Gene Edited Plants

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Gene-edited (GEd) plants are developed using the advanced molecular biology techniques that may facilitate precise, efficient, and targeted modifications at genomic loci.The gene editing tools allow mutation, insertion, deletion, or substitution of DNA at targeted sites. Most common tool being employed in the development of GEd plants/ organisms includes clustered regularly interspaced short palindromic repeats (CRISPR)–CRISPR-associated protein (Cas9). Besides CRISPER-Cas9, transcription activator-like effector nucleases (TALENs), zinc-finger nucleases (ZFNs), and meganucleases have also been used (Zhang et al., 2018).

CRISPR-Cas9 system as a gene editing tool

The CRISPR-Cas9 system uses site-directed nucleases to target and modify DNA with accuracy (Fig. 1). CRISPR is an integral part of a bacterial defense system, which forms the basis of the CRISPR-Cas9 system.

The gene editing through CRISPER-Cas9 can be achieved by following mechanisms:

  1. Gene knock-out:  A single guide RNA (sgRNA) is used to target genes, which initiate a double stranded break using the Cas9 endonuclease. These breaks are then repaired by an innate DNA repair mechanism, resulting in genomic deletions or insertions,
  2. DNA-free gene editing: CRISPR can also be used for gene editing without the use of DNA vectors, requiring only RNA or protein components.
  3. Gene insertions or “knock-ins”: The CRISPR-induced double-strand break can also be used to create a gene “knock-ins” by using the cells’ homology-directed repair.
  4. Transient gene silencing:Transient gene silencing or transcriptional repression can be done by modifying the Cas9 protein,

 

 

Mechanism of Gene Editing of CRISPR/Cas9

Grouping of GEd plants

GEd Group I (SDN-1)

GEd Group II (SDN-2)

GEd Group III (SDN-3)

Single or few base pair edits/deletions/insertions or small deletions (SDN-1) leading to least complexity (Phenotype/ Genotype).

 

 

Changes leading to knockdown/knock out of protein/ RNA that result in a new trait, which may befamiliar with prior knowledge.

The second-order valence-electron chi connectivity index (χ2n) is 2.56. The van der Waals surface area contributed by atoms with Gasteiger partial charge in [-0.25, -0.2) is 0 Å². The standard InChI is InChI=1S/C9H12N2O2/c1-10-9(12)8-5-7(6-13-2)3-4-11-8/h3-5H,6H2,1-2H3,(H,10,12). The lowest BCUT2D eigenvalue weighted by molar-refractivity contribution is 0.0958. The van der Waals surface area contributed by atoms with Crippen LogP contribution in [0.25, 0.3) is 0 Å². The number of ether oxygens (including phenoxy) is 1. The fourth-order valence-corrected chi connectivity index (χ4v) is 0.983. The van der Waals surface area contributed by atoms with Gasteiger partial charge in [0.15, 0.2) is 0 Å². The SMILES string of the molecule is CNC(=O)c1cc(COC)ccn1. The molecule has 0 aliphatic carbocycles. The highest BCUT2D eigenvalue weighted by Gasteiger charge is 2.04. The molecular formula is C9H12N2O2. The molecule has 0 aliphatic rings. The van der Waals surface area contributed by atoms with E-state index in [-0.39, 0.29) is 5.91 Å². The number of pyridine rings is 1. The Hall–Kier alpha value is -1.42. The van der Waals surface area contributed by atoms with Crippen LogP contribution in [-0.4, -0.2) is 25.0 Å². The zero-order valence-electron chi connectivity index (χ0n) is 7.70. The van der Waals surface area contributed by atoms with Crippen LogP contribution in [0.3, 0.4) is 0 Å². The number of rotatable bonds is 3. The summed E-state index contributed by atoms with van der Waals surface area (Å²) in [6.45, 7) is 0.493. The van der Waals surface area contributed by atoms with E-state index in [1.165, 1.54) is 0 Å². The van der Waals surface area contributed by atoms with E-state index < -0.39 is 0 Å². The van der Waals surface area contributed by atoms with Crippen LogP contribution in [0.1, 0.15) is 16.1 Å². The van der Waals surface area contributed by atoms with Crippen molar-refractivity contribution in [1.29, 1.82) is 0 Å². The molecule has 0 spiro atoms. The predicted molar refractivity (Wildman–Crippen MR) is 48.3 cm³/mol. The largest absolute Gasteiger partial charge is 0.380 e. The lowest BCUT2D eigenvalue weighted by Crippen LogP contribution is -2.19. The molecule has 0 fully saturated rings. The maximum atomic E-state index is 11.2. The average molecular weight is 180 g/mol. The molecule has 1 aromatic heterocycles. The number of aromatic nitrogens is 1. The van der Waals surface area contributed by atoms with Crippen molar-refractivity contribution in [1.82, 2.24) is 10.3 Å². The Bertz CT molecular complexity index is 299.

Several base pair edits (SDN-2) leading to certain degree of complexity in Phenotype/ Genotype (leading to improvement of an existing trait or creation of a new trait).

 

Changes leading to gain of function with a new protein or RNA that may or may not be familiar with prior knowledge.

Insertion of foreign gene/DNA sequence (like SDN-3) leading to high degree of complexity in Phenotype/ Genotype (leading to creation of a new trait, new metabolic pathways, etc.).

 

Changes leading to gain of function with new protein or RNA that may not have prior knowledge.

 

 

Gene Editing vs Gene Modification

 

Gene Editing

Gene Modification

Introduction

The gene editing tools allow mutation, insertion, deletion, or substitution of DNA at targeted sites for development of GEd plants.

Genetically Modified (GM) Plants/ Organisms (GMOs) are developed by insertion of foreign gene cassette of desired trait employing recombinant DNA (rDNA) technology.

Level of Modification

The GEdplants, may contain very specific modification of one or few base pairs within the existing genetic information of living organisms with known genome structure and function without involving foreign gene insertion.

Insertion of foreign gene in GMOs may lead to expression of new or recombinant proteins.

Regulation

Group I GEdplants are similar to naturally occurring variants in the cultivated germplasm, wild species and mutants generated through chemical/ radiation mutagenesis.

In case of Group III GEd, there may be formation of new proteins due to foreign gene insertion,

GMOs are regulated in most countries by biosafety frameworks established by specific legislation.

In some countriessuch as in the United States, labelling of GM products isvoluntary; whereas it is mandatory in several countries asin the European Union (EU).

References

  1. Zhang, Y., Massel, K., Godwin, I.D. et al. (2018) Applications and potential of genome editing in crop improvement. Genome Biol 19, 210. https://doi.org/10.1186/s13059-018-1586-y
  2. https://www.isaaa.org/resources/publications/pocketk/54/default.asp

 

 

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